More women than men feel unsafe

More than a quarter of Dutch women say that they feel unsafe sometimes, compared with fifteen percent of men. Nearly three-quarters of women would not answer the door without thinking at ten o’clock in the evening if they were not expecting anybody. This is twice as many as the number of men. Nearly 35 percent of women are sometimes afraid if they are alone in the house, compared with five percent of men. In all respects, therefore, women more often feel unsafe than men.

Feeling unsafe, by sex, 2000

0920g1.gif (4460 bytes)

Old people afraid in the evening

One quarter of people aged between 15 and 25 say they feel scared sometimes. These feelings of insecurity decrease between ages 25 and 65 , but increase again above age 65. Nearly twenty percent of over-65s sometimes feel unsafe.

People aged 25-64 years are less afraid to open the door and fewer of them are aware of unsafe places in their neighbourhood than people in the youngest and oldest age categories. Over-65s in particular are more likely to feel scared if the door bell rings in the evening. More than eighty percent said they would think twice about opening the door if the bell went unexpectedly at ten o’clock in the evening. Young people are scared to stay at home alone: more than one in three are sometimes scared when they are alone in the house.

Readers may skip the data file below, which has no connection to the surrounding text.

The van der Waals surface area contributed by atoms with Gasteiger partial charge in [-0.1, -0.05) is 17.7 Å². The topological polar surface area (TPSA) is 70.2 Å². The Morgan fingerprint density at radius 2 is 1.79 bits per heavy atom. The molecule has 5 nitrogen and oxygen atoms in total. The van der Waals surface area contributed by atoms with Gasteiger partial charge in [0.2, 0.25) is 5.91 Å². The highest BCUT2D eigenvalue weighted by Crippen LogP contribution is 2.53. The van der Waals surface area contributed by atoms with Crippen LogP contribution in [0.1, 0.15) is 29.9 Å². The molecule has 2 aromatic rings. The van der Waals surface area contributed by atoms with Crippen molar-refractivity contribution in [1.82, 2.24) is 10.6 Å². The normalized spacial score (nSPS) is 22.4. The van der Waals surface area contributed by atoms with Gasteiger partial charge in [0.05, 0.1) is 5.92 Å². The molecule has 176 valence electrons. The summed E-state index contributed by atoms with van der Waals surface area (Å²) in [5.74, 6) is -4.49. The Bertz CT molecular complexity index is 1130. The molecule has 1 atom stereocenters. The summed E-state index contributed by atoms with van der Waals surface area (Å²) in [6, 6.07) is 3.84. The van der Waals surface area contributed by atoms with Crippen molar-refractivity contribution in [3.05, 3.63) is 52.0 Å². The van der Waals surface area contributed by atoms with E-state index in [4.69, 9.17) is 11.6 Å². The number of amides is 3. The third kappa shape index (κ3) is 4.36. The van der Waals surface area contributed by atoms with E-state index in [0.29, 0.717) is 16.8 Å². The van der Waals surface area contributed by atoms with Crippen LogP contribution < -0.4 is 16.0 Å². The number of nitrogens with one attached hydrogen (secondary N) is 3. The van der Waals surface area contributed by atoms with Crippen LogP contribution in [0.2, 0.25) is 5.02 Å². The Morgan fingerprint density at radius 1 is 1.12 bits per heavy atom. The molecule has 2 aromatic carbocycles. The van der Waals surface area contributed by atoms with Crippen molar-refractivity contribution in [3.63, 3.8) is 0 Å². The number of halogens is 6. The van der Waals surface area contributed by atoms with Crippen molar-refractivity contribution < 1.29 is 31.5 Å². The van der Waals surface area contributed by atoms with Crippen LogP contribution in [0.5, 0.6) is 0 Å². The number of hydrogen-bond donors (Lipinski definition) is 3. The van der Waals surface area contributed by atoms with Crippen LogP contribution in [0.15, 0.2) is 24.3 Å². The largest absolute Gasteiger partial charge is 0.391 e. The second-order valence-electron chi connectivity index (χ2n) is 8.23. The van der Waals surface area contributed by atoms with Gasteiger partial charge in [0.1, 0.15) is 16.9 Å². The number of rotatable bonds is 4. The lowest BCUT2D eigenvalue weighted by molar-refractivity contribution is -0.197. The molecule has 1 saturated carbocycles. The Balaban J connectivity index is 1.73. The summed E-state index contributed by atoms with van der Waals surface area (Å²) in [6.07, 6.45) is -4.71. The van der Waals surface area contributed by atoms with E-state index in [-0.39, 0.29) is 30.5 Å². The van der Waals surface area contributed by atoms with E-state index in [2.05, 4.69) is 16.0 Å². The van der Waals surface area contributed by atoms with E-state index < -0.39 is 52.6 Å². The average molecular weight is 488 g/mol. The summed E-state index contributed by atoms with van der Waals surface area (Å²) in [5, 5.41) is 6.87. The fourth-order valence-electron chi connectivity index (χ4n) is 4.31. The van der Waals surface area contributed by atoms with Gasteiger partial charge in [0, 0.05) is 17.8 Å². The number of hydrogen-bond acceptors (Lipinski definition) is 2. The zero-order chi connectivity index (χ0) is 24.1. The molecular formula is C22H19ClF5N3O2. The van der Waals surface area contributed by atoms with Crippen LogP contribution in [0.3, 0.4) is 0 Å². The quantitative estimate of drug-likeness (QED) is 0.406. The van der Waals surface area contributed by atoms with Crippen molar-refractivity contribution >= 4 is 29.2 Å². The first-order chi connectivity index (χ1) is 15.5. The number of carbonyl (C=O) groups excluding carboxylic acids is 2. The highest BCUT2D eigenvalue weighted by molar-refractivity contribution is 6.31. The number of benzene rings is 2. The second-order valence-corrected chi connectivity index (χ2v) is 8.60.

Feeling unsafe, by age, 2000

0920g2.gif (5305 bytes)

Men less scared but more often victims

Young women more often feel unsafe than older women. One in three women aged under 25 say they feel unsafe sometimes. The likelihood of being the victim of a crime is indeed greater for younger than for older women.

Victims and feelings of insecurity by age and sex, 2000

Although men in all age groups are more at risk than women, they are less likely to feel unsafe. One in six men aged under 25 say they sometimes feel unsafe. This is only slightly more than average, while men in this age group run the greatest risk of falling victim to a crime.

Miranda de Vree